International Students

Holistic Admission Practices

There is no national standard for admission, no national university admission test, and in fact no national curriculum on which to test students. US colleges and universities each approach admissions differently, although nearly every institution practices a holistic reading and evaluation process. That means, while admissions offices focus primarily on a student’s academic success and fit for a particular program, they also examine many, if not all, of the following:

  • Transcripts (both the grades earned and rigor of the courses)
  • Standardized test scores (SAT/ACT/TOEFL)
  • Student essay(s)
  • Recommendation (reference) letters from teachers and counselor
  • Extracurricular activities
  • Significant achievement in one or more of the following special areas: music, art, athletics, leadership, service
  • Summer work experience
  • Diversity the student will bring to the university’s community
  • Ability to pay the full cost of attendance
  • Legacy (a relative attended and graduated from that university)
  • Demonstrated interest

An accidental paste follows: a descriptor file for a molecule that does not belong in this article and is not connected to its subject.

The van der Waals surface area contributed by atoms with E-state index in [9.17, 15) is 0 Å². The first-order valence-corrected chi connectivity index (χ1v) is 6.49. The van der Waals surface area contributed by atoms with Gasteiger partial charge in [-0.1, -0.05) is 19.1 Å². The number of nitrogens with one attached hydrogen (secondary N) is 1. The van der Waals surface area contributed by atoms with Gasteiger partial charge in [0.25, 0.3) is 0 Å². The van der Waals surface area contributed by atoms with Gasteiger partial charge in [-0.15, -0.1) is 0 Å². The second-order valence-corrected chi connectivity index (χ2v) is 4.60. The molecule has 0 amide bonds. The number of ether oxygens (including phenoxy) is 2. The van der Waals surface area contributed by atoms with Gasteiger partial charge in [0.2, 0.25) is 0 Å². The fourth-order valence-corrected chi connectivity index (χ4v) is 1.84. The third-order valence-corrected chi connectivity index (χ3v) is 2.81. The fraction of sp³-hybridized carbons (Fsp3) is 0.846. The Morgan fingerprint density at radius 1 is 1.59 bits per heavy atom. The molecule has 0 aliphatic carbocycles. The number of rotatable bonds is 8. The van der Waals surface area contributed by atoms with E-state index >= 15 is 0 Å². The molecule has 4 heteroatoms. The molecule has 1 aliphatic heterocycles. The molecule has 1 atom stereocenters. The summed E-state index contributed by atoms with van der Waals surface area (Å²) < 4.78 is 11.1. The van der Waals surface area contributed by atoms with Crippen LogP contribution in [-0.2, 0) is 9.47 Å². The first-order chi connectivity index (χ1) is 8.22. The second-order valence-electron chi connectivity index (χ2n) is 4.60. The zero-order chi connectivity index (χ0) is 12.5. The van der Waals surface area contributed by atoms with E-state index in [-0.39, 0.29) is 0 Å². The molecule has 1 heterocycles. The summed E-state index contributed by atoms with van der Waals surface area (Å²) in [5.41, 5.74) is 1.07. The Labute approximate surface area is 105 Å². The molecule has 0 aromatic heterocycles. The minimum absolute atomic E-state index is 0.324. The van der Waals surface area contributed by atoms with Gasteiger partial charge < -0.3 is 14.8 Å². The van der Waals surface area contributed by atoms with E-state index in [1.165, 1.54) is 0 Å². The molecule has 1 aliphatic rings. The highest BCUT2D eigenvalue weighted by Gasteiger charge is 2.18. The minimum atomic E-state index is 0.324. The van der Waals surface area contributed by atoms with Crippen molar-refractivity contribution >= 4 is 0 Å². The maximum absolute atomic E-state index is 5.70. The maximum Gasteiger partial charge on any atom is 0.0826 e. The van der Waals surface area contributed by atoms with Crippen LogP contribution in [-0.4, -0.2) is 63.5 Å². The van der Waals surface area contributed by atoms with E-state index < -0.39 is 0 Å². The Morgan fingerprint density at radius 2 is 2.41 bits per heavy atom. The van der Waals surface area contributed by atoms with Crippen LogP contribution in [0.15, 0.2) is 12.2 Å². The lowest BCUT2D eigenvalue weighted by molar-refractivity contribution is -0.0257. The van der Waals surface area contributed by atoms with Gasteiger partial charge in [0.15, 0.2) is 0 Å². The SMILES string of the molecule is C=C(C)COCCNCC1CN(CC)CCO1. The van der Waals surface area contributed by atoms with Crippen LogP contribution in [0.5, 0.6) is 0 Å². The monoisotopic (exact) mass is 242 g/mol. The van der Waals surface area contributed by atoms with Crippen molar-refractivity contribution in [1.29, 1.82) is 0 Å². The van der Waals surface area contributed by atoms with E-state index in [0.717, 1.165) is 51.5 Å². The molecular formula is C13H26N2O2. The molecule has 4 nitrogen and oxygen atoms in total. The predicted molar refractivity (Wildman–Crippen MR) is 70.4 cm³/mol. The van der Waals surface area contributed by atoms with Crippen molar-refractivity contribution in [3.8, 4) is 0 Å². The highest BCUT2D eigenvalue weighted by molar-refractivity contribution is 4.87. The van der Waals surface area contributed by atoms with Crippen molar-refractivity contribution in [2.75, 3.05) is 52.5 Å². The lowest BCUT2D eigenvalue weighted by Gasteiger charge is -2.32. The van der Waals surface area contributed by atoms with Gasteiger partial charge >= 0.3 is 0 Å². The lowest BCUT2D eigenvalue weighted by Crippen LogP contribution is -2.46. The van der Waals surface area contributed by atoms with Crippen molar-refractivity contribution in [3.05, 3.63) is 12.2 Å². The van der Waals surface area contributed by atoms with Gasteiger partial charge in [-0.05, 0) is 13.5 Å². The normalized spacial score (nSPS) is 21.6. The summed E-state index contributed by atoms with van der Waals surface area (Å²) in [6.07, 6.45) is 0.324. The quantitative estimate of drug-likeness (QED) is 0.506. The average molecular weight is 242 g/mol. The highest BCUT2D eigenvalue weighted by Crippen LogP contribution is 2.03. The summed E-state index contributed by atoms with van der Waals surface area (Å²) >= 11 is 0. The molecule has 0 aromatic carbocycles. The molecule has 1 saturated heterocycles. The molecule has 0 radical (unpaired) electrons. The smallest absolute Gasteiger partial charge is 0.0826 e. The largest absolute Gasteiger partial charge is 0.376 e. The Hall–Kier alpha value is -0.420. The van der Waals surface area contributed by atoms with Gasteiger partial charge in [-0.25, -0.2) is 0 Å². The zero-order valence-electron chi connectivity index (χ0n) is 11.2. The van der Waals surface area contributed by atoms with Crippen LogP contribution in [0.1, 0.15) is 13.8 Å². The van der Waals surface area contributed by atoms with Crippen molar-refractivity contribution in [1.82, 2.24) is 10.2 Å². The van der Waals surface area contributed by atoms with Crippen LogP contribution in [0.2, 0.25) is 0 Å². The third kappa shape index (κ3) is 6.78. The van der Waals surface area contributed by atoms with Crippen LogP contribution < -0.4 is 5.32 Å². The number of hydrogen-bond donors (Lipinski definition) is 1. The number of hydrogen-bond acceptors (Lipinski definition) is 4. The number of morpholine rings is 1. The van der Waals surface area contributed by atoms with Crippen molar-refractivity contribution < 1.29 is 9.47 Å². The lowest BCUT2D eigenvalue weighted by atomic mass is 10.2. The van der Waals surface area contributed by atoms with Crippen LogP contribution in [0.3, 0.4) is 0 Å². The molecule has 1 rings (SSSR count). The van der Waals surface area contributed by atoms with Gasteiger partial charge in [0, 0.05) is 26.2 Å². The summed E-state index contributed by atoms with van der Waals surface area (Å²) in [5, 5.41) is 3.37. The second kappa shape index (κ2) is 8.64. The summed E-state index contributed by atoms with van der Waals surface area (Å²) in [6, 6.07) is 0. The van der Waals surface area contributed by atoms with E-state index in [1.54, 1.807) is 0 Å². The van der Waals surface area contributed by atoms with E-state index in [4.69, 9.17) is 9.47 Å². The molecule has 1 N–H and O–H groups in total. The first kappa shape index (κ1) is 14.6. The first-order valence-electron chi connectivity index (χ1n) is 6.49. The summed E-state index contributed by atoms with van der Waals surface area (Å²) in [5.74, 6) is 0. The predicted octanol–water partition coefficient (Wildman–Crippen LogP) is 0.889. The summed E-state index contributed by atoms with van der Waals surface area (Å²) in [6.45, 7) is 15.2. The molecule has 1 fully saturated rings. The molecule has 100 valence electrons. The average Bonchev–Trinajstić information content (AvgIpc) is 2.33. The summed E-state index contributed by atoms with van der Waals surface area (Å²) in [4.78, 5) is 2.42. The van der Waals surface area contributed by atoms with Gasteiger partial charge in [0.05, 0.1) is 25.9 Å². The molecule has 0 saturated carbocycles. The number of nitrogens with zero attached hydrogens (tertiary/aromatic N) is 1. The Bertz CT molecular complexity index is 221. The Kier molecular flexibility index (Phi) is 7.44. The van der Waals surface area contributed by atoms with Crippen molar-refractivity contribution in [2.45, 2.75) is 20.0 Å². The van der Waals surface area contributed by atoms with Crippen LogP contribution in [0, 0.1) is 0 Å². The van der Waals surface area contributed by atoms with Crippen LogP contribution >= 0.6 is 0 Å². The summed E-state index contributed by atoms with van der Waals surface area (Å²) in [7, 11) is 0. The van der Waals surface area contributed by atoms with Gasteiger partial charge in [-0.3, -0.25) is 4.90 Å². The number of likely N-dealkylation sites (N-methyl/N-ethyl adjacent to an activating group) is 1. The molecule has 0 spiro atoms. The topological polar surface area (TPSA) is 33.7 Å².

Points to keep in mind

US Colleges and universities mandate that students should be in charge of their own process, and they look very unfavorably on students using “agents” or “independent counselors” who complete the applications and even, on occasion, write essays for the students. This practice is considered cheating by US schools and may result in a student not being admitted.
There are more than 2,500 four year colleges and universities in the US. Of these 2,500, easily 500 provide students with an excellent education.
In the US, “college” and “university” are used interchangeably; one is not inherently better than the other.
The “top” (meaning most popular and famous) schools receive tens of thousands of applications from highly qualified students each year and admit only a small percent of them.
There is no national or official ranking of universities in the US; most rankings in the media are based more on how “popular” and “famous” a school is, not the academic excellence of that school.